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Doctor of Nursing Practice (DNP)

The complex state of healthcare in the U.S. today is rapidly changing.  There is a high demand for qualified nurse practitioners who are well prepared to take on the challenges of critical and emerging healthcare needs.  The Doctor of Nursing Practice (DNP) from Nebraska Methodist College prepares nurses who want to expand their leadership and practice expertise to improve and promote the wellbeing of patients within their community.

The Doctor of Nursing Practice (DNP) is an evidence-based, terminal practice degree designed to advance nursing practice at the community level.  The DNP curriculum prepares nurses to become a family nurse practitioners (APRN-FNP) with the scientific knowledge, practice expertise and leadership skills needed to evaluate, advocate, integrate and apply clinical prevention and population health initiatives that improve patient care and outcomes.

DNP candidates complete 75 credit hours in the program, which integrates clinical education and analytical methods into evidence-based practice.  Students will acquire the necessary skills to:

  • Organize practice using both theoretical and scientific underpinnings
  • Demonstrate organizational and systems leadership aimed at quality improvement and systems thinking
  • Evaluate information systems, technologies and patient care technology for the improvement and transformation of healthcare
  • Assess healthcare policies in relation to advocacy in healthcare
  • Collaborate inter-professionally toward improving patient and population health outcomes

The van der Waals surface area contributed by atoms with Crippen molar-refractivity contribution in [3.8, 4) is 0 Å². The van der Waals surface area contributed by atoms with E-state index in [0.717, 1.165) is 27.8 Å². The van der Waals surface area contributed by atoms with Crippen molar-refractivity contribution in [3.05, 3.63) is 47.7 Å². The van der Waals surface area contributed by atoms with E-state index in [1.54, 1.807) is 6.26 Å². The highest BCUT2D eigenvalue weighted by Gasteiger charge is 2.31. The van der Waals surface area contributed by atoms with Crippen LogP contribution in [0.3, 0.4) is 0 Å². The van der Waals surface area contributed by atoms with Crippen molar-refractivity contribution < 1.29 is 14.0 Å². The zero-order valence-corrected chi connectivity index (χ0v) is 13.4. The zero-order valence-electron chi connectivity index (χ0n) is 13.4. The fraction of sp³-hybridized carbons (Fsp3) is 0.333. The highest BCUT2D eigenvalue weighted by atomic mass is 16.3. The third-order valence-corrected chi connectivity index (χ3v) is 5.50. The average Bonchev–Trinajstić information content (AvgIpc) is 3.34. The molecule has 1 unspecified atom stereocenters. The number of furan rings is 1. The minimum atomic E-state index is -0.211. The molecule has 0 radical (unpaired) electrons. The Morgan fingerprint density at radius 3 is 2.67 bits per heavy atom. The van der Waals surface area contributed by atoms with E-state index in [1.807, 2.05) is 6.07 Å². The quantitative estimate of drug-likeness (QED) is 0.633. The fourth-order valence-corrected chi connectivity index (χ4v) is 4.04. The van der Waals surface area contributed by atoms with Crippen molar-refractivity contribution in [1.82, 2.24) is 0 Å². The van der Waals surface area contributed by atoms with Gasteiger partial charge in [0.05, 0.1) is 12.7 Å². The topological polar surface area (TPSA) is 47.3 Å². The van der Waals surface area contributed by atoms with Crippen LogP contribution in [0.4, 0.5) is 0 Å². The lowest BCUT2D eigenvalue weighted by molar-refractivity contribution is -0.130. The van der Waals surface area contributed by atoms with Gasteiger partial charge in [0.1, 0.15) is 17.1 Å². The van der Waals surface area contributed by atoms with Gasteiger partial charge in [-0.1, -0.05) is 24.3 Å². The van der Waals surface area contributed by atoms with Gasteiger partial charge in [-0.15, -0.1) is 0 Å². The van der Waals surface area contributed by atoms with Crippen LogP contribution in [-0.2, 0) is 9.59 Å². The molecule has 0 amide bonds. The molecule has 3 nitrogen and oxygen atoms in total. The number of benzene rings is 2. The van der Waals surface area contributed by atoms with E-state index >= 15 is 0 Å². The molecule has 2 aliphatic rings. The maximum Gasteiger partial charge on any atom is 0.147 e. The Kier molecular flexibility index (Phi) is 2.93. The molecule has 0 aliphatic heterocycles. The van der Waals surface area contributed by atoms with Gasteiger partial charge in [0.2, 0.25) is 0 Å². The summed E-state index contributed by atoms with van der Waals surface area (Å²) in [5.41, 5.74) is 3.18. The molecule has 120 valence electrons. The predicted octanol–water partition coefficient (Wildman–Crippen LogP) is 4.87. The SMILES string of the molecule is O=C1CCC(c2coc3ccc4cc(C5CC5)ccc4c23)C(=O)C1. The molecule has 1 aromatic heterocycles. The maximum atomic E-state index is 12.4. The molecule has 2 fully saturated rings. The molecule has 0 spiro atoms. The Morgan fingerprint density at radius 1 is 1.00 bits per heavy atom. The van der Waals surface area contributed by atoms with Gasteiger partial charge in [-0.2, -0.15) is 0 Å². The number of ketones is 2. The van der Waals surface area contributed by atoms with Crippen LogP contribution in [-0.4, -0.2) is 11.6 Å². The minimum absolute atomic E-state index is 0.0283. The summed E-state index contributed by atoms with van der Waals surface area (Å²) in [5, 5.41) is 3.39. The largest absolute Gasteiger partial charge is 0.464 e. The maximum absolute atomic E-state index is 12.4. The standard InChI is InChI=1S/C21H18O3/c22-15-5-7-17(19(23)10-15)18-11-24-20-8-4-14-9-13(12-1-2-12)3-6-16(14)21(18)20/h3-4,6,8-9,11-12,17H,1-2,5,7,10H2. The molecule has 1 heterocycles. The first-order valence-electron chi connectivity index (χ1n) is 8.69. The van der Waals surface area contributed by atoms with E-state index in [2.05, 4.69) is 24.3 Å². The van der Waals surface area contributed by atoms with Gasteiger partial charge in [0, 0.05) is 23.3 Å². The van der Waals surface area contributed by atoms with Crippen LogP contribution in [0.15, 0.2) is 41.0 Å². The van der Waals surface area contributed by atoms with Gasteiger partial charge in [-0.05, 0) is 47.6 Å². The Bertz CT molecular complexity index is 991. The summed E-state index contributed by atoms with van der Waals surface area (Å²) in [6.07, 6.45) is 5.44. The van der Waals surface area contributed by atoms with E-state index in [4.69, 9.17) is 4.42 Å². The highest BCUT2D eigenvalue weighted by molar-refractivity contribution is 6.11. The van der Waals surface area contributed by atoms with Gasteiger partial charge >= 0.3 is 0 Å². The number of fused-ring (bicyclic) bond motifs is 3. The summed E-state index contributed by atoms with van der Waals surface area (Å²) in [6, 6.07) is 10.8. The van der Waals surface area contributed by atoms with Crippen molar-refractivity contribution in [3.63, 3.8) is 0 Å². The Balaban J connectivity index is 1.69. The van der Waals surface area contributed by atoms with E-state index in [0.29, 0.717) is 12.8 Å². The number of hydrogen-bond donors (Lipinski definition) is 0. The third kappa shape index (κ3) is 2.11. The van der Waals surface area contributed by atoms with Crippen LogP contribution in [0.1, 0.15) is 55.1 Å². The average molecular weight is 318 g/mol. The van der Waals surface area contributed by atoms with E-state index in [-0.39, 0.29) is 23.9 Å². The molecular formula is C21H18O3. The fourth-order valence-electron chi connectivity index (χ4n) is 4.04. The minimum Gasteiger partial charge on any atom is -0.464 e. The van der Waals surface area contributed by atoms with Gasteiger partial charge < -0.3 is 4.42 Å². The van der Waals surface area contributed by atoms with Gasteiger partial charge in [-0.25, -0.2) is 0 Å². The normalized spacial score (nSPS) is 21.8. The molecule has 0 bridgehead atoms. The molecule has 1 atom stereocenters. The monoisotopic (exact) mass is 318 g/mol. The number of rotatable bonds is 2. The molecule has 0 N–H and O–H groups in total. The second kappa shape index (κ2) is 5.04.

• Apply the principles of clinical prevention and population health for improving the nation's health
  • Advance nursing practice at the community level
  • Sit for certification as an APRN-FNP through the American Nursing Credentialing Commission and for licensure as an APRN in the state in which he/she practices. 

DNP Program Advantages at NMC

  • Online coursework with on-campus orientation and two, three-day summer sessions at the end of the first and second years of the program
  • Extensive faculty experience in clinical practice nursing, systems leadership, and community practice
  • Courses are divided into 5-week blocks, with some courses comprised of one, two or three blocks
  • Elective courses in  rural health, education and community health planning

Pathways to a DNP Degree


CCNA accreditedThe BSN and MSN degrees in nursing at Nebraska Methodist College are accredited by the Commission on Collegiate Nursing Education (CCNE) One Dupont Circle, NW, Suite 530, Washington, DC 20036-1120, Phone: 202-887-6791. The Nebraska Methodist College DNP program is designed to meet the recommendations of the American Association of Nursing (AACN) as defined within the The Essentials of Doctoral Education for Advanced Nursing Practice (DNP Essentials - AACN, 2006).  The DNP will be eligible for CCNE accreditation after one year of student enrollment in the program.

DNP Salary & Job Outlook

Salaries for nurses with a Doctor of Nursing Practice degree vary widely in the U.S. and are based upon many factors including geography, job description, specialty and experience. Advance Practice Nurses (APN) overall are in demand with a faster than average projected job growth of 20% - 28% until 2020.  A survey conducted by Advance Healthcare Network indicates the average annual salary in 2012 for DNP registered nurses is $97,452.

Professional Organizations